Nov 04, 2018
Why is a chess game the opposite of an ideal gas? On short timescales an ideal gas is described by elastic collisions. And a single move in chess can be modeled by a policy network.
The difference is in long timescales: If we simulated elastic collisions for a long time, we'd end up with a complicated distribution over the microstates of the gas. But we can't run simulations for a long time, so we have to make do with the Boltzmann distribution, which is a lot less accurate.
Similarly, if we rolled out our policy network to get a distribution over chess game outcomes (win/loss/draw), we'd get the distribution of outcomes under self-play. But if we're observing a game between two players who are better players than us, we have access to a more accurate model based on their Elo ratings.
Can we formalize this? Suppose we're observing a chess game. Our beliefs about the next move are conditional probabilities of the form , and our beliefs about the next moves are conditional probabilities of the form . We can transform beliefs of one type into the other using the operators
If we're logically omniscient, we'll have and . But in general we will not. A chess game is short enough that is easy to compute, but is too hard because it has exponentially many terms. So we can have a long-term model that is more accurate than the rollout , and a short-term model that is less accurate than . This is a sign that we're dealing with an intelligence: We can predict outcomes better than actions.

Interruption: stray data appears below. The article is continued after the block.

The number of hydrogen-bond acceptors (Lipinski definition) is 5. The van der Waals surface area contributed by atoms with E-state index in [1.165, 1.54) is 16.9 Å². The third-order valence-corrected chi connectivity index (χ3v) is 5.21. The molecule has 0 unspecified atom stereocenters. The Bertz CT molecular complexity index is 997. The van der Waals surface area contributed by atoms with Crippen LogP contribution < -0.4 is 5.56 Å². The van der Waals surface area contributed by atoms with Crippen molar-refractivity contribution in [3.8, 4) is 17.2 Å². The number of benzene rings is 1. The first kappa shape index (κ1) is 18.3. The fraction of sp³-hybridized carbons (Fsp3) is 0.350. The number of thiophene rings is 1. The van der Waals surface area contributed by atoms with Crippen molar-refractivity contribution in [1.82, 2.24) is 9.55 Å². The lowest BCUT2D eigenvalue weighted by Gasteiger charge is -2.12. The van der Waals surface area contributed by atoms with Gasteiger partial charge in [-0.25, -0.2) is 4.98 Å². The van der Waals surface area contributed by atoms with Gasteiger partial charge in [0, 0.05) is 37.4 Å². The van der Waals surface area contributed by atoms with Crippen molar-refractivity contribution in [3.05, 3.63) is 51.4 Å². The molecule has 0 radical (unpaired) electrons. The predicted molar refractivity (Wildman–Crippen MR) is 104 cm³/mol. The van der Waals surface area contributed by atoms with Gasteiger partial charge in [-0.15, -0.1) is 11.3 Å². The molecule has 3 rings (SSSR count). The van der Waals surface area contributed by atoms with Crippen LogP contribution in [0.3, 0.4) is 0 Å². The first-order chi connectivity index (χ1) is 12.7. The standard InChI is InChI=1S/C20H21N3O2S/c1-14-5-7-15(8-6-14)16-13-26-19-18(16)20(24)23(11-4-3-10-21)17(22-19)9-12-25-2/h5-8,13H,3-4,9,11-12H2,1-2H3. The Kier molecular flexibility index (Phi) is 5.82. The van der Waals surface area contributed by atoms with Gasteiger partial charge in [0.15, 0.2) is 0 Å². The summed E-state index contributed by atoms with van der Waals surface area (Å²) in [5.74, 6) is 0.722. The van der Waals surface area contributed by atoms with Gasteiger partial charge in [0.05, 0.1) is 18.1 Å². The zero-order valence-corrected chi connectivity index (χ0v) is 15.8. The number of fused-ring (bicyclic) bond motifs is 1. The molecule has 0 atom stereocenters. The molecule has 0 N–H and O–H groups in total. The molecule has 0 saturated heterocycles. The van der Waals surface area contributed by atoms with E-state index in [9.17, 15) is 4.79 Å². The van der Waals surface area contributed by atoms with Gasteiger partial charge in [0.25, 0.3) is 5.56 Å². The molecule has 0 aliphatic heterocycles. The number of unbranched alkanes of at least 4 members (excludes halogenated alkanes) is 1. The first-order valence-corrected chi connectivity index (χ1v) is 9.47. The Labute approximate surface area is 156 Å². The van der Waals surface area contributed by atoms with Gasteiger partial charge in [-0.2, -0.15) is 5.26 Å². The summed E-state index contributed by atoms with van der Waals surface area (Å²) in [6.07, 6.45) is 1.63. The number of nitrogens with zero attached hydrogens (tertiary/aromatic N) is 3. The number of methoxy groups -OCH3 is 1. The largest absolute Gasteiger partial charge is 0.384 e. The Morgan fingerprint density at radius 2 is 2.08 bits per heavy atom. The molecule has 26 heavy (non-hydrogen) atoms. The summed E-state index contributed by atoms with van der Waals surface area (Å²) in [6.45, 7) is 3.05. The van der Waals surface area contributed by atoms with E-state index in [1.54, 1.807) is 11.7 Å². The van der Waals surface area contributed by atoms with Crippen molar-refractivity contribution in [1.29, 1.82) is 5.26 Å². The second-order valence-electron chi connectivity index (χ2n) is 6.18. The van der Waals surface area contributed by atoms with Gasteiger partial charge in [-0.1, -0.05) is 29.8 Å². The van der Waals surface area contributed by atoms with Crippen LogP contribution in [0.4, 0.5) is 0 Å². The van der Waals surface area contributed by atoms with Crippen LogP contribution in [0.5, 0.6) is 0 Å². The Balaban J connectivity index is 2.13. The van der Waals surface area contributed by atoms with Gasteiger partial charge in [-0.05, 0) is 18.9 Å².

If instead of a chess game we're predicting an ideal gas, the relevant timescales are so long that we can't compute or . Our long-term thermodynamic model is less accurate than a simulation . This is often a feature of reductionism: Complicated things can be reduced to simple things that can be modeled more accurately, although more slowly.
In general, we can have several models at different timescales, and and operators connecting all the levels. For example, we might have a short-term model describing the physics of fundmental particles; a medium-term model describing a person's motor actions; and a long-term model describing what that person accomplishes over the course of a year. The medium-term model will be less accurate than a rollout of the short-term model, and the long-term model may be more accurate than a rollout of the medium-term model if the person is smarter than us.